Highway to Hell: A Look at Voyeurism

Games have always had a certain element of voyeurism in one form or another. The act of controlling an avatar means that fundamentally the player is intruding upon the world of the character. Through interactivity, the player imposes choices upon the avatar as far as the game will allow. These choices can manifest in a potentially passive character becoming a violent killer, or a placid persona becoming an uptight thug. Yet, this voyeurism is different, enacted only because the television screen separates the player from the on-screen world. Imagine if that distancing from your actions was taken a step further, however.

Michigan: Report from Hell offers just that. A game conceived by Suda 51 of Killer 7 fame, long before the GameCube classic was visualised. The player takes on the persona of a silent camera man employed by ZaKa TV. He completes a news crew made up of a ‘well-endowed’ reporter, Pamela, and the rather disturbing sound tech, Brisco. The plot, as it stands, is that your crew were sent out to discover why a mysterious mist has descended over the city. It isn’t long before it becomes obvious that this isn’t just some freaky weather condition brought about by global warming. No, it is far more plausible. In fact, the mist is causing people to be transformed into gory leech-like creatures that attack and mutate others.  In the course of discovering this, a tragedy occurs, with your busty reporter falling foul of the same fate. A sad event, sure, but at least you are there to catch the whole event on camera, right?

Poor Pamela, she doesn't have a clue what's coming...

This is essentially what Michigan boils down to. A deeper, and if anything, more disturbing form of voyeurism presented in a style akin to the found footage trope of horror films. Even as Pamela is screaming out for help, your job is to make sure you have her in shot. Her death doesn’t matter, after all, since she will only replaced by another young, attractive reporter. The objective of the game revolves around capturing interesting footage, monsters, documents, arguments; whatever the player finds the most interesting. Anything the player records is rewarded in the form of three different points, suspense, erotic and immoral.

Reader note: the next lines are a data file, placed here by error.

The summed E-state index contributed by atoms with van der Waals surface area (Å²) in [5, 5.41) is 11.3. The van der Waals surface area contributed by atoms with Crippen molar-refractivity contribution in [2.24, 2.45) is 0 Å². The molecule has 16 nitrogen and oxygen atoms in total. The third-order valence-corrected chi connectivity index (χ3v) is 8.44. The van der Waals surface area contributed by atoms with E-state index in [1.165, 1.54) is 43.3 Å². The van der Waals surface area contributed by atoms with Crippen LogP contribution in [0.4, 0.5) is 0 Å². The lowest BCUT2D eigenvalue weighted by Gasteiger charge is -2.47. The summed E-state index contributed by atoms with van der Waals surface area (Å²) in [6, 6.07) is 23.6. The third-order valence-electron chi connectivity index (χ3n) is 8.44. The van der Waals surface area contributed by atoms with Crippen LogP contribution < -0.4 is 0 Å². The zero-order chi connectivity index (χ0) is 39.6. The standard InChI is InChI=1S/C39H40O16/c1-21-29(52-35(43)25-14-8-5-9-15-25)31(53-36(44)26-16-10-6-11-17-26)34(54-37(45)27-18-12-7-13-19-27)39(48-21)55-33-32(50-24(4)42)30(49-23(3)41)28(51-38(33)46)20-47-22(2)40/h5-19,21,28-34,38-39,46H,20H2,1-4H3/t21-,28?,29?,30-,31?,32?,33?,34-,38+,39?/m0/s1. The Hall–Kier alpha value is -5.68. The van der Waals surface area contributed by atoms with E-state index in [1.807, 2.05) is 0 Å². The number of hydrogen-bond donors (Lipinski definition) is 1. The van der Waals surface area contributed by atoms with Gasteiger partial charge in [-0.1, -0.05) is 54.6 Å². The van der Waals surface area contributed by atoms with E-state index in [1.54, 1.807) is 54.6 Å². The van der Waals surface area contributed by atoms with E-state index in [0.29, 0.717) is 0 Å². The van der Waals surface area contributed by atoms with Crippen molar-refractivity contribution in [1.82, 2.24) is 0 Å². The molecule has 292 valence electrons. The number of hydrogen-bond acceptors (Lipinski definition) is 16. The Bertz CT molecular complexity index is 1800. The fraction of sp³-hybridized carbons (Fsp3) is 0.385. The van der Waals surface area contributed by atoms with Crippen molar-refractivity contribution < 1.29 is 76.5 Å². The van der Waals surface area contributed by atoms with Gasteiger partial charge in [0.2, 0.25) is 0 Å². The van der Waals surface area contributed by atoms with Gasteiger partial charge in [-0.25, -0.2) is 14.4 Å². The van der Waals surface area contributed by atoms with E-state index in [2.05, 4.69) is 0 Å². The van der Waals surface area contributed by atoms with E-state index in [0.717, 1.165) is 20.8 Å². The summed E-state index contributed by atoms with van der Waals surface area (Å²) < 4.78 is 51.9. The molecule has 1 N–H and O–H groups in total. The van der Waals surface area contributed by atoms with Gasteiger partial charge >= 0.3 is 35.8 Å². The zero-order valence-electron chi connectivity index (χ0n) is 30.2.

Suspense is the most basic, given for good camera-work and capturing interesting occurrences. Erotic is awarded for taking the chance to peek up a reporters skirt or down her blouse, or just by being distracted by the various pornographic magazines that seem to have been strewn around. Finally, immoral is achieved through negative actions. In essence in letting your current reporter die rather than helping.

Each reporter has the potential to live or die, largely due to your actions (or lack of).

This game is full of moralistic choices. Sure, you could save your current reporter if you find her attractive enough. Or would it be more interesting watching her die to see which hottie you get next? Maybe act the model camera man, never missing a beat. Filming every single interesting event and document in order to discover the truth. Then again, there is always filming up that reporter’s skirt. She is asking for it undressing in view of the camera lens.

Just one of the many 'peeping tom' opportunities available.

Just one of the many 'peeping tom' opportunities available.

It is potentially because of this camera lens, however, that there seems to be a lack of agency with the player. Agency is the power afforded to the player to take meaningful actions in order to see the results of choices and decisions; for example, performing effective protective actions to keep the protagonist alive. In a standard game, when the player takes direct control of an avatar, a natural response is to feel empathy for the character or project yourself onto that avatar. You have a certain investment in seeing them alive and thriving. In Michigan, however, behind that lens your camera man feels invincible. ‘He’ never feels in danger, the beautiful anchor always being the object of monsters affections. So, in that case, why do anything at all?

Here lies the real challenge. In a game where you are rewarded no matter what you shoot, the deaths of other significant characters means little more than a replacement, why bother at all? As clunky as the mechanics are, as out-dated the graphics may be, and as funny/irritating Brisco may become with his talk of ‘armoires’, in the end you are still the camera man. First and foremost responsible for recording the facts (or breasts) around you. Maybe in the course of doing this, you’ll learn a little about what kind of a person you really are, when in the ultimate position of voyeurism.

Michigan: Report From Hell is available for the PS2 from all good games retailers.

Thu, April 8 2010 » Articles

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